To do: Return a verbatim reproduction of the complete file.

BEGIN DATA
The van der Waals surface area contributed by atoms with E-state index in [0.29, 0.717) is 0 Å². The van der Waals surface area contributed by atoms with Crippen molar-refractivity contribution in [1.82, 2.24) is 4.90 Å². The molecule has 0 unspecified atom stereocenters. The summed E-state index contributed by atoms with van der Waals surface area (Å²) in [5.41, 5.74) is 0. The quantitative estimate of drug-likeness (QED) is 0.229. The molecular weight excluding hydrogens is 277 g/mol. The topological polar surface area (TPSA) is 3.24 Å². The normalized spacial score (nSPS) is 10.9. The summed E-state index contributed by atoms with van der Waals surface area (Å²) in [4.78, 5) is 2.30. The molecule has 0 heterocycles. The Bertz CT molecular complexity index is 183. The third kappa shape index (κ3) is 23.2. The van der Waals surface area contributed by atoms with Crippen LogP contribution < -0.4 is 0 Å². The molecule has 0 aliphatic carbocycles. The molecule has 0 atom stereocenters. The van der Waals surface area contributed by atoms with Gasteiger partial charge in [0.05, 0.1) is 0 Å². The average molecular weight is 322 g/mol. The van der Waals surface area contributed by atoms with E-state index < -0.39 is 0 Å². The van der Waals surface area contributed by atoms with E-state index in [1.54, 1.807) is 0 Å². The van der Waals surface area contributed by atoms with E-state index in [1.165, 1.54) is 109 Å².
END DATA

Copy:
The van der Waals surface area contributed by atoms with E-state index in [0.29, 0.717) is 0 Å². The van der Waals surface area contributed by atoms with Crippen molar-refractivity contribution in [1.82, 2.24) is 4.90 Å². The molecule has 0 unspecified atom stereocenters. The summed E-state index contributed by atoms with van der Waals surface area (Å²) in [5.41, 5.74) is 0. The quantitative estimate of drug-likeness (QED) is 0.229. The molecular weight excluding hydrogens is 277 g/mol. The topological polar surface area (TPSA) is 3.24 Å². The normalized spacial score (nSPS) is 10.9. The summed E-state index contributed by atoms with van der Waals surface area (Å²) in [4.78, 5) is 2.30. The molecule has 0 heterocycles. The Bertz CT molecular complexity index is 183. The third kappa shape index (κ3) is 23.2. The van der Waals surface area contributed by atoms with Crippen LogP contribution < -0.4 is 0 Å². The molecule has 0 aliphatic carbocycles. The molecule has 0 atom stereocenters. The van der Waals surface area contributed by atoms with Gasteiger partial charge in [0.05, 0.1) is 0 Å². The average molecular weight is 322 g/mol. The van der Waals surface area contributed by atoms with E-state index < -0.39 is 0 Å². The van der Waals surface area contributed by atoms with E-state index in [1.54, 1.807) is 0 Å². The van der Waals surface area contributed by atoms with E-state index in [1.165, 1.54) is 109 Å².